DanZimm DanZimm - 2 months ago 5
C Question

What kind of C11 data type is an array according to the AMD64 ABI

I was researching the calling convention of x86_64 that's used on OSX and was reading the section called "Aggregates and Unions" in the System V x86-64 ABI standard). It mention arrays and I figured that was like a fixed length c array, e.g.


I went down to "3.2.3 Parameter Passing" to read about how arrays were passed and if I'm understanding correctly, something like
should be passed in registers as it's smaller than the four eightbyte limit imposed by rule 1 of the classification of aggregate types (page 18 near the bottom).

After compiling I see that instead it's being passed as a pointer. (I'm compiling with clang-703.0.31 from Xcode 7.3.1 on OSX 10.11.6).

The example source I was using to compile is as follows:

#include <stdio.h>

#define type char

extern void doit(const type[3]);
extern void doitt(const type[5]);
extern void doittt(const type[16]);
extern void doitttt(const type[32]);
extern void doittttt(const type[40]);

int main(int argc, const char *argv[]) {
const char a[3] = { 1, 2, 3 };
const char b[5] = { 1, 2, 3, 4, 5 };
const char c[16] = { 1, 2, 3, 4, 5, 6, 7, 8, 9, 10, 11, 1, 1, 1, 1, 1 };
const char d[32] = { 1, 2, 3, 4, 5, 6, 7, 8, 9, 10, 11, 1, 1, 1, 1, 1, 1, 2, 3, 4, 5, 6, 7, 8, 9, 10, 11, 1, 1, 1, 1, 1 };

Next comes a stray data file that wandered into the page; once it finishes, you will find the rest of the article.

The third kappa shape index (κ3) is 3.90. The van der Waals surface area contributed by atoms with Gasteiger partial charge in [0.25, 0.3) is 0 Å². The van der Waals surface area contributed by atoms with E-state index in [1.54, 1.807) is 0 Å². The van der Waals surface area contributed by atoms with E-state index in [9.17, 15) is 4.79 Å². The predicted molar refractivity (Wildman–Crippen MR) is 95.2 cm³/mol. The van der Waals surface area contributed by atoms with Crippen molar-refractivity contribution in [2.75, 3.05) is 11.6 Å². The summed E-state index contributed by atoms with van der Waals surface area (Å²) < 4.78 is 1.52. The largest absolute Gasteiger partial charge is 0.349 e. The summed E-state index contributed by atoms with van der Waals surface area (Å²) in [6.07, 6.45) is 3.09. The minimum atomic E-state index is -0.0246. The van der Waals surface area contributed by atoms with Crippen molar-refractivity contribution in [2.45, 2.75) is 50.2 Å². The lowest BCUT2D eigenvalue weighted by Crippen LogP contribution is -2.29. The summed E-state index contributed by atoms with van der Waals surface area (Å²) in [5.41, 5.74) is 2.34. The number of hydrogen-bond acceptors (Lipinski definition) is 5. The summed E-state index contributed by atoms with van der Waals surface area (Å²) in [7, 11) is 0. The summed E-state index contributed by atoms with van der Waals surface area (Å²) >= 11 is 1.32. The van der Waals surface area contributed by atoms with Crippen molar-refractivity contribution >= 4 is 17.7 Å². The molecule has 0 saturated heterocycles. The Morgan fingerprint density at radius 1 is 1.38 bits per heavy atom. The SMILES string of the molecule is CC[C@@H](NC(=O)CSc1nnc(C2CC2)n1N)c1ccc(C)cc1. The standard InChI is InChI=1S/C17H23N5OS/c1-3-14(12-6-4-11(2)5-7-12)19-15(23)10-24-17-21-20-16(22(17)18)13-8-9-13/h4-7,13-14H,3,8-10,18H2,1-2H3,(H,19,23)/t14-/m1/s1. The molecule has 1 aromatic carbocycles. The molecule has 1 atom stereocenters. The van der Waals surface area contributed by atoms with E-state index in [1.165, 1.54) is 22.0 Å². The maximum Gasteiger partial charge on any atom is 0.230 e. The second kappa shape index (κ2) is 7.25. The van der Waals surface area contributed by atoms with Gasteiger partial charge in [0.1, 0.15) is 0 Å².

const char e[40] = { 1, 2, 3, 4, 5, 6, 7, 8, 9, 10, 11, 1, 1, 1, 1, 1, 1, 2, 3, 4, 5, 6, 7, 8, 9, 10, 11, 1, 1, 1, 1, 1, 1, 1, 1, 1, 1, 1, 1, 1 };


I dump that in a file named
and use the following command to compile:
clang -c a.c -o a.o
. I use otool to analyze the assembly generated (by running
otool -tV a.o
) and get the following output:

(__TEXT,__text) section
0000000000000000 pushq %rbp
0000000000000001 movq %rsp, %rbp
0000000000000004 subq $0x10, %rsp
0000000000000008 leaq _main.a(%rip), %rax
000000000000000f movl %edi, -0x4(%rbp)
0000000000000012 movq %rsi, -0x10(%rbp)
0000000000000016 movq %rax, %rdi
0000000000000019 callq _doit
000000000000001e leaq _main.b(%rip), %rdi
0000000000000025 callq _doitt
000000000000002a leaq _main.c(%rip), %rdi
0000000000000031 callq _doittt
0000000000000036 leaq _main.d(%rip), %rdi
000000000000003d callq _doitttt
0000000000000042 leaq _main.e(%rip), %rdi
0000000000000049 callq _doittttt
000000000000004e xorl %eax, %eax
0000000000000050 addq $0x10, %rsp
0000000000000054 popq %rbp
0000000000000055 retq

Or equivalently, here it is on the Godbolt compiler explorer with clang3.7, which targets Linux which uses the same ABI.

So, I was wondering if anyone could lead me to what data types in C11 apply to arrays. (It looks like clang defaults to using C11 - see the blurb here right under C99 inline function).

I also did a similar investigation with ARM and found similar results, even though the ARM standard also specifies there exists an array aggregate type.

Also, is there somewhere in some standard that it's specified that a fixed length array is to be treated as a pointer?


Bare arrays as function args in C and C++ always decay to pointers, just like in several other contexts.

Arrays inside structs or unions don't, and are passed by value. This is why ABIs need to care about how they're passed, even though it doesn't happen in C for bare arrays.

As Keith Thomson points out, the relevant part of the C standard is N1570 section paragraph 7

A declaration of a parameter as "array of type" shall be adjusted to "qualified pointer to type", where the type qualifiers (if any) are those specified within the [ and ] of the array type derivation ... (stuff about foo[static 10], see below)